Now, from these news, i think we can have 6 fighter squadrons. If we really get the kuwait hornets and buy 36x FA-50.

    For each squadron, i believe 14x airplanes is the minimum quantity based on these rotation.

    Squadron Airplane Rotation
    – 4x combat ready
    – 4x downtime / combat training
    – 4x maintenance at workshop / backshop
    – 2x operational conversion

    1/ 1x Su-30MKM Squadron
    – 14x airplanes
    – the other 4x planes should be keep as attrition/spare parts

    2/ 1x F/A-18D Squadron
    – 14x airplanes
    – 8x from our original inventory + 6x from kuwait

    3/ 1x F/A-18C Squadron
    – 12x airplanes + 2x F/A-18D
    – all 12x from kuwait + 1x ‘D’ hornet from kuwait
    – need to find 1 more ‘D’ hornet, maybe from the swiss
    – the 2x ‘D’ hornet is for operational conversion
    – the extra ‘C’ hornet from kuwait should be keep as attrition/spare parts for both ‘C’ & ‘D’ hornet squadrons

    4/ 1x BAE Hawk 208 Squadron
    – 12x airplanes + 2x Hawk 108
    – the 2x Hawk 108 is for operational conversion
    – the extra hawk if available should be keep as attrition/spare parts

    5/ 2x KAI FA-50 Block 20 Squadron
    – 12x airplanes each
    – total 24x airplanes

    So for the extra 12x FA-50, i believe those should replace the Hawk when they are delivered. And we need to order another 8 FA-50 for a dedicated LIFT squadron.

    As to why there is only 12x airplanes in a FA-50 fighter squadron, the reason is that the LIFT squadron will be using the same plane. So the pilots training in LIFT squadron is already doing the operational conversion for FA-50 fighter squadron.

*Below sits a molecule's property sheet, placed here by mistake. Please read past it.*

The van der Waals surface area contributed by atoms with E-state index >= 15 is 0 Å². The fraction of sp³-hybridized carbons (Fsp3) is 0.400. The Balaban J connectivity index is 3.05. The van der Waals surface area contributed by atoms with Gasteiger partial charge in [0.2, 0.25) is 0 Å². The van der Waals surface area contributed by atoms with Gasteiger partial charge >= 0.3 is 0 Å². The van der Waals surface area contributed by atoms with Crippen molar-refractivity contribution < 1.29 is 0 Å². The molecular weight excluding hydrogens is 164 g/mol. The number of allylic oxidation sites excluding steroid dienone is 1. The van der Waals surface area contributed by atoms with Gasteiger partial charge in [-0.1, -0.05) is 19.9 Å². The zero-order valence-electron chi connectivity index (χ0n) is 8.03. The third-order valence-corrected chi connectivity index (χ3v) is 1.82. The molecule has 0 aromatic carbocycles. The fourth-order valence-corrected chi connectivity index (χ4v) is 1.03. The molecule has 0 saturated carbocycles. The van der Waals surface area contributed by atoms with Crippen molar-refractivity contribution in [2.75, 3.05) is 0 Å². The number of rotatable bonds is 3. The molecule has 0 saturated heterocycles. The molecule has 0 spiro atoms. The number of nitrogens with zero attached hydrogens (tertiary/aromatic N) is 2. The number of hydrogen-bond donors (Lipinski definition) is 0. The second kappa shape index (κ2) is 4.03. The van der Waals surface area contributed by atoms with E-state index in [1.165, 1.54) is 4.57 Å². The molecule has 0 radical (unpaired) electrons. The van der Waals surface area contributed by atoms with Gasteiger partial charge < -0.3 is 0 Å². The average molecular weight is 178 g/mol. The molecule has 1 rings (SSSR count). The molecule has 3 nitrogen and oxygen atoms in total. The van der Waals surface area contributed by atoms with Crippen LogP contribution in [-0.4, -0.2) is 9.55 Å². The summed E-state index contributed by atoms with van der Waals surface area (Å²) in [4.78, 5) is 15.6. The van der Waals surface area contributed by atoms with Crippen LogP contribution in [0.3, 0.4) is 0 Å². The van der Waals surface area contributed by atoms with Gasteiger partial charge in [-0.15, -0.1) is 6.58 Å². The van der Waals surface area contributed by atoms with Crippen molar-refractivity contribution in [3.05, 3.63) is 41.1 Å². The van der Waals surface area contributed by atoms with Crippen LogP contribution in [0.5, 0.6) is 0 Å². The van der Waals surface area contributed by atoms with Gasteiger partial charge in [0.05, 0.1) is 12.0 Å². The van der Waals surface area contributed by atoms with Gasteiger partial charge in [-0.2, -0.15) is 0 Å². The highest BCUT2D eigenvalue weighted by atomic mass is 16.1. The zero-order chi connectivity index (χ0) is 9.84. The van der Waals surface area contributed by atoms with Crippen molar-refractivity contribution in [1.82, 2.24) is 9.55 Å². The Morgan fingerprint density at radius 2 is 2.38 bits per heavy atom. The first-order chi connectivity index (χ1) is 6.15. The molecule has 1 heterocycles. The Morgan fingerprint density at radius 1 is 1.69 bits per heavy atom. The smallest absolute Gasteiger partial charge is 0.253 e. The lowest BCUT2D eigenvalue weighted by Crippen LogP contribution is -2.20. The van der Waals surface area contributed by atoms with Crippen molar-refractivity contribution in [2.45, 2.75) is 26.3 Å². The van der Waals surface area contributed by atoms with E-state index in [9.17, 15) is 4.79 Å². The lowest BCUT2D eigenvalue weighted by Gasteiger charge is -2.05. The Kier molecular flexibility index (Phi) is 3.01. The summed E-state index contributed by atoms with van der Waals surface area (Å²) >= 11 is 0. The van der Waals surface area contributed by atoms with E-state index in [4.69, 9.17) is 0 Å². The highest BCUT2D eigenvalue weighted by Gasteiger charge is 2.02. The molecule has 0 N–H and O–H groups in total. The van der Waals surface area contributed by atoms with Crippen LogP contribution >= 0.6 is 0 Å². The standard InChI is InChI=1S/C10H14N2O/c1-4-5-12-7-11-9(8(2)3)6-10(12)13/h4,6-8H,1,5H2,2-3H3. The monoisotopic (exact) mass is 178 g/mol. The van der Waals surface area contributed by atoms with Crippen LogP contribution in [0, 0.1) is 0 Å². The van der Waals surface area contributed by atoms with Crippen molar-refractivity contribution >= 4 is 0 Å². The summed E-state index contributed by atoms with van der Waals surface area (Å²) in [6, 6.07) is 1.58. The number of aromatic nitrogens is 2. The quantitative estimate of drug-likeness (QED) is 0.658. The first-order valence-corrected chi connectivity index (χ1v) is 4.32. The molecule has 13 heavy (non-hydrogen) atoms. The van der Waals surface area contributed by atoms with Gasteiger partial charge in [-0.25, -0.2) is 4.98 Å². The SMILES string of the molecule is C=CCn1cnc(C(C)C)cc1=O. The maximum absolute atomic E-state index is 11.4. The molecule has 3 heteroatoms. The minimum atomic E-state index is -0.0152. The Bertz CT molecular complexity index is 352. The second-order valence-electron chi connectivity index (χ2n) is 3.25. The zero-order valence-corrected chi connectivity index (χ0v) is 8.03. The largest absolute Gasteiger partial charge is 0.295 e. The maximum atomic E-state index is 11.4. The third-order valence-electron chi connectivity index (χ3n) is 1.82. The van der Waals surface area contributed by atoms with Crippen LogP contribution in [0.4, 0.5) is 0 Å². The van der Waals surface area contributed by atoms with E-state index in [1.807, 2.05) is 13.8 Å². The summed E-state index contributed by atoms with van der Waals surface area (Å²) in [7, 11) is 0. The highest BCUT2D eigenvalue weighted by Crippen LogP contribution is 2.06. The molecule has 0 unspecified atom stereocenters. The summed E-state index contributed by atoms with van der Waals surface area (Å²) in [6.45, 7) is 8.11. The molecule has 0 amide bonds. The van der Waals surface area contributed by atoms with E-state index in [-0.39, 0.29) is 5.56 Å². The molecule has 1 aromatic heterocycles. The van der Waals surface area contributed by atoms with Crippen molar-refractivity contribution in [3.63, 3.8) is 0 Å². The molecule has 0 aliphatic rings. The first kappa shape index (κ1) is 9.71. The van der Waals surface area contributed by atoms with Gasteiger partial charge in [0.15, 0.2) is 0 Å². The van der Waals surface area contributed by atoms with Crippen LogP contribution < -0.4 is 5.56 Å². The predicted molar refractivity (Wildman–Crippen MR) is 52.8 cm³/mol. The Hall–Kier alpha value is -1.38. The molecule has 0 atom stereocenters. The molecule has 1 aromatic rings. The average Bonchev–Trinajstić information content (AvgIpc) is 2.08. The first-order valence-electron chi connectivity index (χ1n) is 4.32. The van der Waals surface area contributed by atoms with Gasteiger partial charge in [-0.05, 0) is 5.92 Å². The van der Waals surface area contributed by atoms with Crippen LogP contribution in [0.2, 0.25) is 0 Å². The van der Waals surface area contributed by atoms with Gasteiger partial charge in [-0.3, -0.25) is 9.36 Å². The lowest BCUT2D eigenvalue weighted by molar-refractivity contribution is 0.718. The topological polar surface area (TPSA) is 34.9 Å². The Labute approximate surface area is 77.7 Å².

In the future, we can replace the ‘C’ hornet squadron with 1x FA-50 squadron. Then, we replace the Su-30 & ‘D’ hornet with 2x future MRCA squadrons.

    By 2045 or 2050 if we have the money, political willingness and everything else goes smoothly, we can have 2x future MRCA squadrons + 4x Light Fighter (KAI FA-50) squadrons.

    I know, it seems like a wishful thinking. But a man can dream they say.

  12. I actually prefer NASAMs. What MICA has going for it is commonality but if NASAMs is found to be more ideal so be it.

    Waiting for the Kuwaitis to make up their minds is one thing; waiting U.S. approval is another. It involves the State, Defence and other departments and normally takes years.

  13. With Jernas and Starstreak in operation, the CAMM will be more easier to be integrated into an integrated air defense network. Not to mention CAMM can easily replaced the Seawolf with minimal change can even quadpacked to launcher system on the Lekiu class thus quadruple the number of missiles onboard. Longer range to with CAMM ER reaching 45km and the incoming CAMM MR reaching 100km range.

  14. @ nihd

    IMO, 2045 to get new MRCA is too late. By then, Singapore has flown the F-35 for nearly 2 decades (first delivery for RSAF will be in 2026). To be frank, I don’t want TUDM to be flying Hornets past 2035.

    With the Kuwaiti Hornets, my ideal TUDM fighter fleet in 2030 is this
    1x SU-30MKM (18 aircraft) – long range strike + self OCU